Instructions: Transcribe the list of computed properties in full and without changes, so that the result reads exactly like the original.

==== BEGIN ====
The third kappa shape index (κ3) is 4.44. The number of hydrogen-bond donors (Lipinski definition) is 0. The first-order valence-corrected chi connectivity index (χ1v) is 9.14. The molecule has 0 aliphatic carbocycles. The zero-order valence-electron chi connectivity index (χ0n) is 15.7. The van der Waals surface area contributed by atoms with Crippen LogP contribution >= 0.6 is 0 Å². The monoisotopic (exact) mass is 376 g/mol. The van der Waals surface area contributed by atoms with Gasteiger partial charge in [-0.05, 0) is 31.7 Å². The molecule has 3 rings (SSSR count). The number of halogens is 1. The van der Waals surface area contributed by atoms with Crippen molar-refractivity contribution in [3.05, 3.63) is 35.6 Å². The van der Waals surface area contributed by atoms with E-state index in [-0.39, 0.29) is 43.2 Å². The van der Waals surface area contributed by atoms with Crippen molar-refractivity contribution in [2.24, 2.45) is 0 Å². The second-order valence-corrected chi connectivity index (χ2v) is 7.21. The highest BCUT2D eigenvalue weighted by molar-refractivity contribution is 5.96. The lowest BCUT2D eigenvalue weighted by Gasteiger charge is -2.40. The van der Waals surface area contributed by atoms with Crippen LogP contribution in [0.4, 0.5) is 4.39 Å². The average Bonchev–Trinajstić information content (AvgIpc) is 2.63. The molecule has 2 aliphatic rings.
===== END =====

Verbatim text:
The third kappa shape index (κ3) is 4.44. The number of hydrogen-bond donors (Lipinski definition) is 0. The first-order valence-corrected chi connectivity index (χ1v) is 9.14. The molecule has 0 aliphatic carbocycles. The zero-order valence-electron chi connectivity index (χ0n) is 15.7. The van der Waals surface area contributed by atoms with Crippen LogP contribution >= 0.6 is 0 Å². The monoisotopic (exact) mass is 376 g/mol. The van der Waals surface area contributed by atoms with Gasteiger partial charge in [-0.05, 0) is 31.7 Å². The molecule has 3 rings (SSSR count). The number of halogens is 1. The van der Waals surface area contributed by atoms with Crippen molar-refractivity contribution in [3.05, 3.63) is 35.6 Å². The van der Waals surface area contributed by atoms with E-state index in [-0.39, 0.29) is 43.2 Å². The van der Waals surface area contributed by atoms with Crippen molar-refractivity contribution in [2.24, 2.45) is 0 Å². The second-order valence-corrected chi connectivity index (χ2v) is 7.21. The highest BCUT2D eigenvalue weighted by molar-refractivity contribution is 5.96. The lowest BCUT2D eigenvalue weighted by Gasteiger charge is -2.40. The van der Waals surface area contributed by atoms with Crippen LogP contribution in [0.4, 0.5) is 4.39 Å². The average Bonchev–Trinajstić information content (AvgIpc) is 2.63. The molecule has 2 aliphatic rings.